At times it appears that a whole industry exists to perpetuate the myth of origin of the Beatles. There certainly exists a popular music (or perhaps 'rock') origin myth concerning this group and the city of Liverpool and this draws in devotees, as if on a pilgrimage, to Liverpool itself. Once 'within' the city, local businesses exist primarily to escort these pilgrims around several almost iconic spaces and places associated with the group. At times it all almost seems 'spiritual'. One might argue however that, like any function myth, the music history of the Liverpool in which the Beatles grew and then departed is not fully represented. Beatles historians and businessmen-alike have seized upon myriad musical experiences and reworked them into a discourse that homogenizes not only the diverse collective articulations that initially put them into place, but also the receptive practices of those travellers willing to listen to a somewhat linear, exclusive narrative. Other Voices therefore exists as a history of the disparate and now partially hidden musical strands that contributed to Liverpool's musical countenance. It is also a critique of Beatles-related institutionalized popular music mythology. Via a critical historical investigation of several thus far partially hidden popular music activities in pre- and post-Second World War Liverpool, Michael Brocken reveals different yet intrinsic musical and socio-cultural processes from within the city of Liverpool. By addressing such 'scenes' as those involving dance bands, traditional jazz, folk music, country and western, and rhythm and blues, together with a consideration of partially hidden key places and individuals, and Liverpool's first 'real' record label, an assemblage of 'other voices' bears witness to an 'other', seldom discussed, Liverpool. By doing so, Brocken - born and raised in Liverpool - asks questions about not only the historicity of the Beatles-Liverpool narrative, but also about the absence o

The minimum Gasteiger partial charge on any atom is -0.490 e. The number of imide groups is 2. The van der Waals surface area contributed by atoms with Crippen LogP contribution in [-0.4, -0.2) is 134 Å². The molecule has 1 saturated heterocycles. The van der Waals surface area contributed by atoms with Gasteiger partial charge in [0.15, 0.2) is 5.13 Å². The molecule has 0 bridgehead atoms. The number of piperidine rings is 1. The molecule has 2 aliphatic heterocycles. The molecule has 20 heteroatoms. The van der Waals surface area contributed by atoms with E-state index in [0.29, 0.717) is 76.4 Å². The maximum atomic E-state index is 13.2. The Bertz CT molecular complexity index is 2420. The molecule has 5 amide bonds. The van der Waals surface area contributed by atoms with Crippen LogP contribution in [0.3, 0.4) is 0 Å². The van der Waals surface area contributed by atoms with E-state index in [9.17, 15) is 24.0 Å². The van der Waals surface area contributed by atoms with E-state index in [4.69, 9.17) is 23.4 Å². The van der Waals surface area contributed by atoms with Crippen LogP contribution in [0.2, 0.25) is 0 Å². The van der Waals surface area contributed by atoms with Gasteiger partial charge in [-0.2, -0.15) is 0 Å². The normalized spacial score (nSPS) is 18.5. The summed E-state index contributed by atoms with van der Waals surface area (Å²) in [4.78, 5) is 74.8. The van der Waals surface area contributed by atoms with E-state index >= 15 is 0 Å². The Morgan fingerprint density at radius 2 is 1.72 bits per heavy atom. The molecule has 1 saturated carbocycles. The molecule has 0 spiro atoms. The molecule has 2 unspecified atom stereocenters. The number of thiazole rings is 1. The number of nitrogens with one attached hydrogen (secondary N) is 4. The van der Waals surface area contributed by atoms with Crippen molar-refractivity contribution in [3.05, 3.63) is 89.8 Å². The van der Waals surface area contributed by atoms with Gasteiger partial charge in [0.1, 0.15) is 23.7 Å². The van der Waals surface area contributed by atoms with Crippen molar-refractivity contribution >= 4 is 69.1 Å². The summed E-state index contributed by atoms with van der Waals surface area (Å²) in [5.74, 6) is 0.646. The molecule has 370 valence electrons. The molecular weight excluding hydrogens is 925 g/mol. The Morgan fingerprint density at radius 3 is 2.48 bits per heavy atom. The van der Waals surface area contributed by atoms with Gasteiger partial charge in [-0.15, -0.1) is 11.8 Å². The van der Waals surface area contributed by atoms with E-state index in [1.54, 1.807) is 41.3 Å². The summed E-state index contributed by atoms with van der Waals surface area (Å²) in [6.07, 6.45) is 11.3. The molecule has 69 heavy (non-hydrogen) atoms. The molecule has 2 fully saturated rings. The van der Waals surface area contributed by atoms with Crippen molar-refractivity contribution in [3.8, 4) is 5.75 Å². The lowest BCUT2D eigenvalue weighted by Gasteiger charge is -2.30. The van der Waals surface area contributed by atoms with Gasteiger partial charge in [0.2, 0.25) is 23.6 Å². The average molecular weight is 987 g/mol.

’Brocken offers a palpable sense of the cultural and geographical landscape of the city across five decades, and shows that popular music scenes are always more than the sum of their historical accounts as laid out in the annals of halls of fame and museums dedicated to star performers … (he) ably uncovers the complexities and heterogeneous nature of the musical worlds he describes… The success of Other Voices lies in Brocken's ability to research and present these histories, discourses and cultural spaces in such a rich and detailed way. It is an important contribution to the study and understanding of popular music.’ Times Higher Education 'Other Voices is a valuable addition to the academic literature on popular music history. Its rich and detailed analyses of Liverpool's varied music scenes across five decades highlights the limitations of viewing such histories in a linear, reductive fashion.' Popular Music
Popular musicology embraces the field of musicological study that engages with popular forms of music, especially music associated with commerce, entertainment and leisure activities. The Ashgate Popular and Folk Music Series aims to present the best research in this field. Authors are concerned with criticism and analysis of the music itself, as well as locating musical practices, values and meanings in cultural context. The focus of the series is on popular music of the twentieth and twenty-first centuries, with a remit to encompass the entirety of the world’s popular music.
Critical and analytical tools employed in the study of popular music are being continually developed and refined in the twenty-first century. Perspectives on the transcultural and intercultural uses of popular music have enriched understanding of social context, reception and subject position. Popular genres as distinct as reggae, township, bhangra, and flamenco are features of a shrinking, transnational world. The series recognizes and addresses the emergence of mixed genres and new global fusions, and utilizes a wide range of theoretical models drawn from anthropology, sociology, psychoanalysis, media studies, semiotics, postcolonial studies, feminism, gender studies and queer studies.